2) if and for some , , then

Here, (or ), and are positive constants depending only on , , and (or ) also on (and ).

The upper bounds in (11) (for the attainable case) and (17) (for the non-attainable case) are similar, whereas the latter has an extra logarithmic factor. Consequently, in the subsequent corollaries, we derive for the non-attainable case. In comparison with that for the attainable case, the convergence rate for the non-attainable case has an extra factor.

Similar to Corollaries 3 and 4, and as direct consequences of the above theorem, we have the following generalization error bounds for the studied algorithm with different choices of parameters in the non-attainable case.

Corollary 9

Under Assumptions 1, 2 and 3, let , , and for all . With probability at least , the following holds:
1) if , and , then

(18)

2) if , and for some , , and then

(19)

Here, and are given by Theorem 3.

Corollary 10

Under Assumptions 1, 2 and 3, let , , and for all . With probability at least , there holds
1) if , and , then (18) holds;
2) if , for some , , and then (19) holds.

The convergence rates in the above corollaries, i.e., if or otherwise, match those in (Dieuleveut and Bach, 2016) for one pass SGM with averaging, up to a logarithmic factor. Also, in the capacity independent case, i.e., , the convergence rates in the above corollary read as (since is always bigger than ), which are exactly the same as those in (Ying and Pontil, 2008) for one pass SGM.

Similar results to Corollaries 57 can be also derived for the non-attainable case by applying Theorem 3. Refer to Appendix B for more details.

3.5 Main Results for Batch GM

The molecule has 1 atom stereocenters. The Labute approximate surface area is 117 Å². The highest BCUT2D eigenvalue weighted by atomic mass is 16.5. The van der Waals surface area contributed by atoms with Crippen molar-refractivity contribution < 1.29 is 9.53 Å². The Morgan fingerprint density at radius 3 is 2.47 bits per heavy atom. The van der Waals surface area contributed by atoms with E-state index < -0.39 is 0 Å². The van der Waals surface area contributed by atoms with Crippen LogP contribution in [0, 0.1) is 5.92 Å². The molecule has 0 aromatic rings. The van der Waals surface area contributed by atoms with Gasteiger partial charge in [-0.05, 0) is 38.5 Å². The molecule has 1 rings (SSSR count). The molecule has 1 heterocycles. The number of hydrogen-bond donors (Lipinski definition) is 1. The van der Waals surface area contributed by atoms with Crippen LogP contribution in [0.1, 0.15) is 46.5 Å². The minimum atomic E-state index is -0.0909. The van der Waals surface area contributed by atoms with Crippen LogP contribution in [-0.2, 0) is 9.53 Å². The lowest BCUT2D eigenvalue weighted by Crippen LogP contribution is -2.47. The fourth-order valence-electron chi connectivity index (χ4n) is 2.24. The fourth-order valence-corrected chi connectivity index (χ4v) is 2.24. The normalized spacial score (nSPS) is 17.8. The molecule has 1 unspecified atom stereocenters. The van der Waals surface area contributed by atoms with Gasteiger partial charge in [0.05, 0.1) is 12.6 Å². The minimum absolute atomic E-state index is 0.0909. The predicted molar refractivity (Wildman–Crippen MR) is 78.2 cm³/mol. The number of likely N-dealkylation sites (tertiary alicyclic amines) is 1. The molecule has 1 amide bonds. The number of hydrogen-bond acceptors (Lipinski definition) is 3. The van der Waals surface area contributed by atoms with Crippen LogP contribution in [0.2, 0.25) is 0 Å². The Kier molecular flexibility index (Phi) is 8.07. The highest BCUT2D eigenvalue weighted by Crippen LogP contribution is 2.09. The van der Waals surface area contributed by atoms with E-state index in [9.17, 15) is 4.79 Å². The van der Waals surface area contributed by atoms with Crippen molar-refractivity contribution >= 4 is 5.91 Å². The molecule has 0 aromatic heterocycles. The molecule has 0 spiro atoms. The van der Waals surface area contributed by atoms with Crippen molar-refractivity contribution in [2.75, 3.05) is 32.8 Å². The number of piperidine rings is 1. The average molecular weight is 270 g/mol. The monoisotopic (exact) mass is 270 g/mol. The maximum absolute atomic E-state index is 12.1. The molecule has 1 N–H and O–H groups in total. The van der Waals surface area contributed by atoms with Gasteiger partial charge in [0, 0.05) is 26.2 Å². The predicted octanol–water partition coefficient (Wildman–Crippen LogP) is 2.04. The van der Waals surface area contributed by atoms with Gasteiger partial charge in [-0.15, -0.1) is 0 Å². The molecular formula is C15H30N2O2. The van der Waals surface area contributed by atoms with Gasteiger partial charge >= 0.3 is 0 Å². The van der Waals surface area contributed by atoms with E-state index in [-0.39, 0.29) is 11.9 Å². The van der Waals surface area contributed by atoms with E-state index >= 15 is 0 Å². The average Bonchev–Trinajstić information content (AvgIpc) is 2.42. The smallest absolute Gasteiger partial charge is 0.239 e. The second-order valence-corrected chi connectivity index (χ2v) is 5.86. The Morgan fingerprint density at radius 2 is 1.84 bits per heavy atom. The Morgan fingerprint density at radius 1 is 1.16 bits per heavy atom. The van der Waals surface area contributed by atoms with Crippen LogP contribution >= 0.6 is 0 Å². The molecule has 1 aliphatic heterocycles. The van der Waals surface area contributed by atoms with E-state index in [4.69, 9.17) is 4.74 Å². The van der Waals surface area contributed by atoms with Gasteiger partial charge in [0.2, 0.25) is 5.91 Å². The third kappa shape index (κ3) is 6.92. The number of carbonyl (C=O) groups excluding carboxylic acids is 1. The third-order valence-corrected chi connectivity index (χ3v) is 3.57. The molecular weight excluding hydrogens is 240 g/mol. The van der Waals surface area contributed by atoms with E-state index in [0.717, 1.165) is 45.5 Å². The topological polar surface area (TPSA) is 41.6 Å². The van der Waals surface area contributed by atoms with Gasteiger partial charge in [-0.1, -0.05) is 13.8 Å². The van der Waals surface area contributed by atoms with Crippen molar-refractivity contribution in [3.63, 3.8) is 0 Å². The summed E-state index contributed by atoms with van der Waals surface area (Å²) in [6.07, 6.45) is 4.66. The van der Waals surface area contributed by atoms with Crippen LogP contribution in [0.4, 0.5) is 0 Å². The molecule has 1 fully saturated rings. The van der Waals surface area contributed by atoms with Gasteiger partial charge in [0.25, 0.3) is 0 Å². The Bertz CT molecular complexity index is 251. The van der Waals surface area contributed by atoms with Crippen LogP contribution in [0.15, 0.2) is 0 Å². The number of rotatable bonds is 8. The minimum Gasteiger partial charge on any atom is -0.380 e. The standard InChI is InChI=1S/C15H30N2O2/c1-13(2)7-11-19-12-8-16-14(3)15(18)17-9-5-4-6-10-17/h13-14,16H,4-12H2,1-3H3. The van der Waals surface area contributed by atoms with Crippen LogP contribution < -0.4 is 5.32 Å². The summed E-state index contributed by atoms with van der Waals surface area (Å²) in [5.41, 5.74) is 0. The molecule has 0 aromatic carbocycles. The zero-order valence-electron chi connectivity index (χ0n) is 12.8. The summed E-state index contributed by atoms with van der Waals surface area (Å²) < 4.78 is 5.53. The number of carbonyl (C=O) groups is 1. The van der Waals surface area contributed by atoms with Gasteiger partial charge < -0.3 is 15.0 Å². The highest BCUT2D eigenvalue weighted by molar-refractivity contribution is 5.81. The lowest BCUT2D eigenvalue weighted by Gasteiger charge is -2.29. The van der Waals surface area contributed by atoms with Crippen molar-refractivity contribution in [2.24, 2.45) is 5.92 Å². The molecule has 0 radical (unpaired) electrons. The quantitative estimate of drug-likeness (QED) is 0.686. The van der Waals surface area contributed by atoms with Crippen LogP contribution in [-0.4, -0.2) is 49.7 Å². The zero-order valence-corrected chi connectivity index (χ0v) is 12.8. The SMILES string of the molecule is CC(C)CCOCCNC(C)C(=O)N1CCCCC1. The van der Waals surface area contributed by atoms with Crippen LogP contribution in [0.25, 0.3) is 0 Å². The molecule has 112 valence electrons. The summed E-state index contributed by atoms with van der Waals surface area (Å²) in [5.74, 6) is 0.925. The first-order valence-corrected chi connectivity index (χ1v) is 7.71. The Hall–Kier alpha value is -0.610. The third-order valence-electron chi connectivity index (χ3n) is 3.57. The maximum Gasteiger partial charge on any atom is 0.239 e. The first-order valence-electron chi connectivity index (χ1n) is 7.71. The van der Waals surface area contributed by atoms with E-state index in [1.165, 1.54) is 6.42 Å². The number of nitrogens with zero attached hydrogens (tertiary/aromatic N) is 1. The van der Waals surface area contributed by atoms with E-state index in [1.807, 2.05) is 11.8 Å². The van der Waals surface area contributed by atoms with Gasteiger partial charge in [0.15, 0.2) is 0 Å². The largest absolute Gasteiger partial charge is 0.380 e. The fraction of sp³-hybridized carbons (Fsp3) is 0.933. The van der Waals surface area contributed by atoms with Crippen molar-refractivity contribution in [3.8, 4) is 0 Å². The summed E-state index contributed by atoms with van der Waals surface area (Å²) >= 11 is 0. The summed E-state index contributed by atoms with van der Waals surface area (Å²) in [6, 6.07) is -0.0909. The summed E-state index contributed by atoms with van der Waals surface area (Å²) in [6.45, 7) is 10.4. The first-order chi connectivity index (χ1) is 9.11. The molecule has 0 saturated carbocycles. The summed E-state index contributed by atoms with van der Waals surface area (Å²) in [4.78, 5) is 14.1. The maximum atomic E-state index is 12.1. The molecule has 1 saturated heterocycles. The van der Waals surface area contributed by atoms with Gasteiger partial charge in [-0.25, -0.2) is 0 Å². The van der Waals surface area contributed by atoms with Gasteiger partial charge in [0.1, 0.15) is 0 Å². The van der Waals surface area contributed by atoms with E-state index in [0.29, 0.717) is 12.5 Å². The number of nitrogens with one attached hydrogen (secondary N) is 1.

In this subsection, we present convergence results for batch GM. As a byproduct of our proofs in this paper, we have the following convergence rates for batch GM.

Theorem 4

Under Assumptions 1, 2 and 3, set , for all Let if , or with otherwise. Then with probability at least (), the following holds for the learning sequence generated by (10):
1) if and , then

2) if and , then

3) if and , then

Here, (or ), and all the constants in the upper bounds are positive and depend only on , , and (or ) also on (and ).

3.6 Discussions

We must compare our results with previous works. For non-parametric regression with the square loss, one pass SGM has been studied in, e.g., (Ying and Pontil, 2008; Shamir and Zhang, 2013; Tarres and Yao, 2014; Dieuleveut and Bach, 2016). In particular, Ying and Pontil (2008) proved capacity independent rate of order with a fixed step-size , and Dieuleveut and Bach (2016) derived capacity dependent error bounds of order (when ) for the average. Note also that a regularized version of SGM has been studied in (Tarres and Yao, 2014), where the derived convergence rate is of order assuming that In comparison with these existing convergence rates, our rates from (13) are comparable, either involving the capacity condition, or allowing a broader regularity parameter (which thus improves the rates). For finite dimensional cases, it has been shown in (Bach and Moulines, 2013) that one pass SGM with averaging with a constant step-size achieves the optimal convergence rate of In comparisons, our results for multi-pass SGM with a smaller step-size seems to be suboptimal in the computational complexity, as we need passes over the data to achieve the same rate. The reason for this may arise from “the computational error” that will be introduced later, or the fact that we do not consider an averaging step as done in (Bach and Moulines, 2013). We hope that in the future by considering a larger step-size and averaging, one can reduce the computational complexity of multi-pass SGM while achieving the same rate.

More recently, Rosasco and Villa (2015) studied multiple passes SGM with a fixed ordering at each pass, also called incremental gradient method. Making no assumption on the capacity, rates of order (in -norm) with a universal step-size are derived. In comparisons, Corollary 3 achieves better rates, while considering the capacity assumption. Note also that Rosasco and Villa (2015) proved sharp rate in -norm for in the capacity independent case. In comparisons, we derive optimal capacity-dependent rate, considering mini-batches.